Meanwhile inside a facility, Tapestry continues to deeply manipulate the mind of Warblade among the captured WildC.A.T.S members. Already Jacob Marlowe and even the cybernetic Spartan have been manipulated to do her bidding. As Tapestry continues working on Warblade in the presence of Soma and the others, the Raksha-possessed Voodoo hungers for new meat.

Moments later, as Voodoo goes out agonizing over the craving, a vehicle – with Jacob Marlowe’s loyal assistants Jules and Stansfield – arrive. Deep inside Voodoo, a conflict between her and the Raksha occupying her body begins… 

Quality

Mr. Majestic is the WildStorm universe’s parallel to DC Comics’ Superman!

Like issue #11, this comic book continues to build-up the WildC.A.T.S lore but with notable differences. For one thing, the story moved forward more while also having the intensity build up constantly leading to the set-up of the upcoming conflict between Tapestry’s troops (along with the manipulated WildC.A.T.S) and Zealot with Hunstman (and the incoming reinforcements). To put it short, the exposition in this story was less and the plot noticeably progressed more.

When it comes to the significance of the characters, this time the narrative’s spotlight shifted back more on Zealot and Huntsman which was the right move pulled off by the creators as Tapestry was already established as the new force of evil for the good guys to deal with. As for the new characters introduced in the previous issue, Tapestry has a smaller share of the spotlight while Savant and Soldier are present again but only after much of the action had passed. It is also in this issue that Mr. Majestic appears at last marking the start of his involvement in the conflict.

As for Zealot and the Huntsman, their alliance in this story has progressed more as well. Under Chris Claremont, the fearless Zealot was portrayed to be struggling very hard as she became more vulnerable than ever! This is Zealot that has to be seen! As for Huntsman, he truly is an effective fighter. So much so, he sure can fit into the WildC.A.T.S and keep up with their action. Still, Huntsman is indeed an honorable man as he still dedicates himself in protecting Miranda (who is a lot more than she appears) while making his moves to help Zealot at her most vulnerable time.

When it comes to the visuals, this is one Jim Lee-drawn comic book that I found unusually alienating to look at. His penciled art are still here but in certain pages, they looked odd as they were inked by other people. The ink work done on page 17 really stood out with a very high contrast look.

Conclusion

By this point of the storyline, Zealot and Huntsman are clearly the major characters.

While it is essentially a build-up issue, the entertainment value in WildC.A.T.S: Covert Action Teams #12 (1994) went up as the story progressed more, the spotlight shifted more on Zealot and Huntsman (clearly the two major characters for this storyline) and the exposition and explanations were lessened. The ironic thing is that readers will see less of the titular team (as most of them were captured and being manipulated by Tapestry) here. The presence of Savant, Soldier and Mr. Majestic here is pretty light which is understandable as the focus on Zealot and Huntsman was deeper this time. Ultimately, this comic book sets the readers up to for the inevitable big battle in the next issue.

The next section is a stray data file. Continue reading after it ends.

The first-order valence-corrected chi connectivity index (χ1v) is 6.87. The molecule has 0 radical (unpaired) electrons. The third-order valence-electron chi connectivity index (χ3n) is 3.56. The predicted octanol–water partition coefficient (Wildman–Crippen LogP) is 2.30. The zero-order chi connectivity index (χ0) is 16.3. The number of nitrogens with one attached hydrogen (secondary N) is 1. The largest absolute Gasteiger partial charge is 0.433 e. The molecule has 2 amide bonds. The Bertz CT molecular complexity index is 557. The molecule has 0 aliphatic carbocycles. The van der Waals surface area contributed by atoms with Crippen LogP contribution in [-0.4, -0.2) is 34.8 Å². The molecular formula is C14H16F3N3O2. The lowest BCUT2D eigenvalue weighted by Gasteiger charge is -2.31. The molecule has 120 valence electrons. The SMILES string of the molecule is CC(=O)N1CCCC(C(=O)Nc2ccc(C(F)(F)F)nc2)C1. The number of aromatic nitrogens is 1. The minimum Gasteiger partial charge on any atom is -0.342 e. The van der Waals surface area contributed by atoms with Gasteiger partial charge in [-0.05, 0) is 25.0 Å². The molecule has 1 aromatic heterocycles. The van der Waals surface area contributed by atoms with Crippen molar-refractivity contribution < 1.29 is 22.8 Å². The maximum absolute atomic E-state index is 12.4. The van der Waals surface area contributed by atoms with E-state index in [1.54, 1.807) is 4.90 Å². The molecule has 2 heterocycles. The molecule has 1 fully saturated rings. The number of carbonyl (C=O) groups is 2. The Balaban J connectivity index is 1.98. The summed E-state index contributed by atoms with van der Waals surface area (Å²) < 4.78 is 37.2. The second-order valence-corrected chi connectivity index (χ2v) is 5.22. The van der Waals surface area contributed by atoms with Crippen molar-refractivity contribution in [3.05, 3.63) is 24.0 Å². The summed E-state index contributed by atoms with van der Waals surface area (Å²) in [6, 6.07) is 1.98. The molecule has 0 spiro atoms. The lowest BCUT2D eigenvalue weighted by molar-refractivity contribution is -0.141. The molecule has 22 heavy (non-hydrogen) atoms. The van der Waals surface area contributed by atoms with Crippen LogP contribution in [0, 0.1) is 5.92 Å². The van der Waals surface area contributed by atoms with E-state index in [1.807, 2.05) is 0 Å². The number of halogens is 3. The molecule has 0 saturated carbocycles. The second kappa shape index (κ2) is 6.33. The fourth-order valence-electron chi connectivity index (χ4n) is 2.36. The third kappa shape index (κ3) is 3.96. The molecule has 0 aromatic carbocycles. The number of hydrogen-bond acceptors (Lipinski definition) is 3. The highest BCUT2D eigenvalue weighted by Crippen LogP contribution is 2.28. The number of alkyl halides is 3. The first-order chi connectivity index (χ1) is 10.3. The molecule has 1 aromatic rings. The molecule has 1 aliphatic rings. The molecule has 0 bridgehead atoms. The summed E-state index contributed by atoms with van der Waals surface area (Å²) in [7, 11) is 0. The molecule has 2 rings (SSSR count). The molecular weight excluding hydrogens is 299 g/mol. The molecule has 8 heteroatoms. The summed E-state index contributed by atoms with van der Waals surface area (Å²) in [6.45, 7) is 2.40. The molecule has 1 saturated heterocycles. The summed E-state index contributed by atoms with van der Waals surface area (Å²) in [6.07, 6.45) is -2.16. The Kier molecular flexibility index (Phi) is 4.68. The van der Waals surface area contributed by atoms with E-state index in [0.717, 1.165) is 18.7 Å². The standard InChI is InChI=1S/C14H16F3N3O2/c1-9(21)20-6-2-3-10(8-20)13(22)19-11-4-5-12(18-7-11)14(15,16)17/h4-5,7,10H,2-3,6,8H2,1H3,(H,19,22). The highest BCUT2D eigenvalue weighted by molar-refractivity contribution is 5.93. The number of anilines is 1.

If you are seriously planning to buy an existing hard copy of WildC.A.T.S: Covert Action Teams #12 (1994), be aware that as of this writing, MileHighComics.com shows that the near-mint copy of the regular edition costs $20 while the near-mint copy of the newsstand edition costs $60.

Overall, WildC.A.T.S: Covert Action Teams #12 (1994) is highly recommended.

+++++

Thank you for reading. If you find this article engaging, please click the like button below and also please consider sharing this article to others. If you are looking for a copywriter to create content for your special project or business, check out my services and my portfolio. Feel free to contact me with a private message. Also please feel free to visit my Facebook page Author Carlo Carrasco and follow me on Twitter at  @HavenorFantasy as well as on Tumblr at https://carlocarrasco.tumblr.com/and on Instagram at https://www.instagram.com/authorcarlocarrasco/

A Look Back at WildC.A.T.S: Covert Action Teams #11 (1994)

Disclaimer: This is my original work with details sourced from reading the comic book and doing personal research. Anyone who wants to use this article, in part or in whole, needs to secure first my permission and agree to cite me as the source and author. Let it be known that any unauthorized use of this article will constrain the author to pursue the remedies under R.A. No. 8293, the Revised Penal Code, and/or all applicable legal actions under the laws of the Philippines.

Welcome back superhero fans, 1990s arts and culture enthusiasts and comic book collectors! Today we continue revisiting Jim Lee’s flagship title under the Image Comics label – WildC.A.T.S: Covert Action Teams!

Last time around, I reviewed the 10th issue of the WildC.A.T.S series which saw the reunited work of Chris Claremont and Jim Lee who previously worked together on making many memorable X-Men comic books during their time with Marvel Comics (note: check out three retro reviews of Claremont-Lee X-Men comics by clicking here, here and here).

Being free from the constraints and hurdles of Marvel, WildC.A.T.S #10 showed what Claremont added to Lee’s superhero team while also unveiling the Huntsman (Claremont’s own creation). Even as the story – which had Zealot as the lead character followed by Voodoo and Huntsman – had lots of build-up and the rest of the WildC.A.T.S only had a minor share of the spotlight, Lee still managed to make the story filled with a good amount of spectacle for readers to enjoy. I really liked WildC.A.T.S #10 a lot and in my view, it has aged well.